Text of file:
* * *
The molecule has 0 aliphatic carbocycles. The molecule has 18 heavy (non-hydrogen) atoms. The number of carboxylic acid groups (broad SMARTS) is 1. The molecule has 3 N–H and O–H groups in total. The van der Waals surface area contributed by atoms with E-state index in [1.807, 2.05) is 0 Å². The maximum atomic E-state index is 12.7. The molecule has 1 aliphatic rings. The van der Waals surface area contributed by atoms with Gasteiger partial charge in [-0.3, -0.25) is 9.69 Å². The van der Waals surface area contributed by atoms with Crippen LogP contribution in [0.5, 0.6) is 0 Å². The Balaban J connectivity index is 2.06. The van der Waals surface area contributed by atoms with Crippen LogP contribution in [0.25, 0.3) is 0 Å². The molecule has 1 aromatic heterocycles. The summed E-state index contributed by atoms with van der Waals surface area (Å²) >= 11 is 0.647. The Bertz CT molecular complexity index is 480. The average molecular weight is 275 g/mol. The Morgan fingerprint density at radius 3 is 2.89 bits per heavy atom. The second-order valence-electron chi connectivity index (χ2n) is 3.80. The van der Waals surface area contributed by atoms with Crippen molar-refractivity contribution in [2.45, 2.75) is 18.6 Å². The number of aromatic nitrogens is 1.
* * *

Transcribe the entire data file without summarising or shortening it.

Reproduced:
The molecule has 0 aliphatic carbocycles. The molecule has 18 heavy (non-hydrogen) atoms. The number of carboxylic acid groups (broad SMARTS) is 1. The molecule has 3 N–H and O–H groups in total. The van der Waals surface area contributed by atoms with E-state index in [1.807, 2.05) is 0 Å². The maximum atomic E-state index is 12.7. The molecule has 1 aliphatic rings. The van der Waals surface area contributed by atoms with Gasteiger partial charge in [-0.3, -0.25) is 9.69 Å². The van der Waals surface area contributed by atoms with Crippen LogP contribution in [0.5, 0.6) is 0 Å². The Balaban J connectivity index is 2.06. The van der Waals surface area contributed by atoms with Crippen LogP contribution in [0.25, 0.3) is 0 Å². The molecule has 1 aromatic heterocycles. The summed E-state index contributed by atoms with van der Waals surface area (Å²) >= 11 is 0.647. The Bertz CT molecular complexity index is 480. The average molecular weight is 275 g/mol. The Morgan fingerprint density at radius 3 is 2.89 bits per heavy atom. The second-order valence-electron chi connectivity index (χ2n) is 3.80. The van der Waals surface area contributed by atoms with Crippen molar-refractivity contribution in [2.45, 2.75) is 18.6 Å². The number of aromatic nitrogens is 1.